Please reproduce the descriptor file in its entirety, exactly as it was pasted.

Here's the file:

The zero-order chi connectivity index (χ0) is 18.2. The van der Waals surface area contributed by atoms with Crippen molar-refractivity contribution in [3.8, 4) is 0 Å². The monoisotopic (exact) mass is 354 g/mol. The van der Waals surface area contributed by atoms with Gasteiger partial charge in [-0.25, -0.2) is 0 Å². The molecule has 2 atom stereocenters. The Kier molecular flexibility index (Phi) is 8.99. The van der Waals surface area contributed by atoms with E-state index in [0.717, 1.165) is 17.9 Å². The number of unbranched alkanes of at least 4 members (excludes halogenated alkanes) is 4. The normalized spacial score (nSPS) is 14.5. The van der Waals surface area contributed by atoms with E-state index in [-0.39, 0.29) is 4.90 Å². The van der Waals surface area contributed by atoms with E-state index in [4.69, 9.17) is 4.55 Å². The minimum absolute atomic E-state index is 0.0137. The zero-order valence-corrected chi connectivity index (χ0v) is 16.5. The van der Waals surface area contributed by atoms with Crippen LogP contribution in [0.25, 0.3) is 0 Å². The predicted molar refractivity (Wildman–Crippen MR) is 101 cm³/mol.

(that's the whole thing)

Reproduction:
The zero-order chi connectivity index (χ0) is 18.2. The van der Waals surface area contributed by atoms with Crippen molar-refractivity contribution in [3.8, 4) is 0 Å². The monoisotopic (exact) mass is 354 g/mol. The van der Waals surface area contributed by atoms with Gasteiger partial charge in [-0.25, -0.2) is 0 Å². The molecule has 2 atom stereocenters. The Kier molecular flexibility index (Phi) is 8.99. The van der Waals surface area contributed by atoms with E-state index in [0.717, 1.165) is 17.9 Å². The number of unbranched alkanes of at least 4 members (excludes halogenated alkanes) is 4. The normalized spacial score (nSPS) is 14.5. The van der Waals surface area contributed by atoms with E-state index in [-0.39, 0.29) is 4.90 Å². The van der Waals surface area contributed by atoms with E-state index in [4.69, 9.17) is 4.55 Å². The minimum absolute atomic E-state index is 0.0137. The zero-order valence-corrected chi connectivity index (χ0v) is 16.5. The van der Waals surface area contributed by atoms with Crippen LogP contribution in [0.25, 0.3) is 0 Å². The predicted molar refractivity (Wildman–Crippen MR) is 101 cm³/mol.